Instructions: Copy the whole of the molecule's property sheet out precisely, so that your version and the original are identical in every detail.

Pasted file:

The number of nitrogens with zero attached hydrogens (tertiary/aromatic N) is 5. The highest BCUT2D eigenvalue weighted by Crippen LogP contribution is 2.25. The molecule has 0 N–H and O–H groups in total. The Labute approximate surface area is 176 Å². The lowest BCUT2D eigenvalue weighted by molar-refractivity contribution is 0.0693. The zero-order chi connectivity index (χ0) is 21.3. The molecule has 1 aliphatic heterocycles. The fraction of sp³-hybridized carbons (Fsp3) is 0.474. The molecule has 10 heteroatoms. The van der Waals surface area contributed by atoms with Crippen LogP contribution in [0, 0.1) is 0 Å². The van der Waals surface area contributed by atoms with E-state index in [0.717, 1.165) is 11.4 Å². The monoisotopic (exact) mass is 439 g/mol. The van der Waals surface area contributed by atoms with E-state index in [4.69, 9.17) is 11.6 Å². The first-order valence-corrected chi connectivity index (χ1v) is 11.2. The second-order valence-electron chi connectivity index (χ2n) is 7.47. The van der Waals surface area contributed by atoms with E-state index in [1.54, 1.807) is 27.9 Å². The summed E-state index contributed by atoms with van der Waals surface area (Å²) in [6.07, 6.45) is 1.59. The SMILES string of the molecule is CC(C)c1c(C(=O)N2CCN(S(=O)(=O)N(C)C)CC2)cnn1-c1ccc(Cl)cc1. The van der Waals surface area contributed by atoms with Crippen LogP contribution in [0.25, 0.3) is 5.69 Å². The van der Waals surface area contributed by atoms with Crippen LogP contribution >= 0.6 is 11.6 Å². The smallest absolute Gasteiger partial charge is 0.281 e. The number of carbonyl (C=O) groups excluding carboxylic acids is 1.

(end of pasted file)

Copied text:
The number of nitrogens with zero attached hydrogens (tertiary/aromatic N) is 5. The highest BCUT2D eigenvalue weighted by Crippen LogP contribution is 2.25. The molecule has 0 N–H and O–H groups in total. The Labute approximate surface area is 176 Å². The lowest BCUT2D eigenvalue weighted by molar-refractivity contribution is 0.0693. The zero-order chi connectivity index (χ0) is 21.3. The molecule has 1 aliphatic heterocycles. The fraction of sp³-hybridized carbons (Fsp3) is 0.474. The molecule has 10 heteroatoms. The van der Waals surface area contributed by atoms with Crippen LogP contribution in [0, 0.1) is 0 Å². The van der Waals surface area contributed by atoms with E-state index in [0.717, 1.165) is 11.4 Å². The monoisotopic (exact) mass is 439 g/mol. The van der Waals surface area contributed by atoms with E-state index in [4.69, 9.17) is 11.6 Å². The first-order valence-corrected chi connectivity index (χ1v) is 11.2. The second-order valence-electron chi connectivity index (χ2n) is 7.47. The van der Waals surface area contributed by atoms with E-state index in [1.54, 1.807) is 27.9 Å². The summed E-state index contributed by atoms with van der Waals surface area (Å²) in [6.07, 6.45) is 1.59. The SMILES string of the molecule is CC(C)c1c(C(=O)N2CCN(S(=O)(=O)N(C)C)CC2)cnn1-c1ccc(Cl)cc1. The van der Waals surface area contributed by atoms with Crippen LogP contribution in [0.25, 0.3) is 5.69 Å². The van der Waals surface area contributed by atoms with Crippen LogP contribution >= 0.6 is 11.6 Å². The smallest absolute Gasteiger partial charge is 0.281 e. The number of carbonyl (C=O) groups excluding carboxylic acids is 1.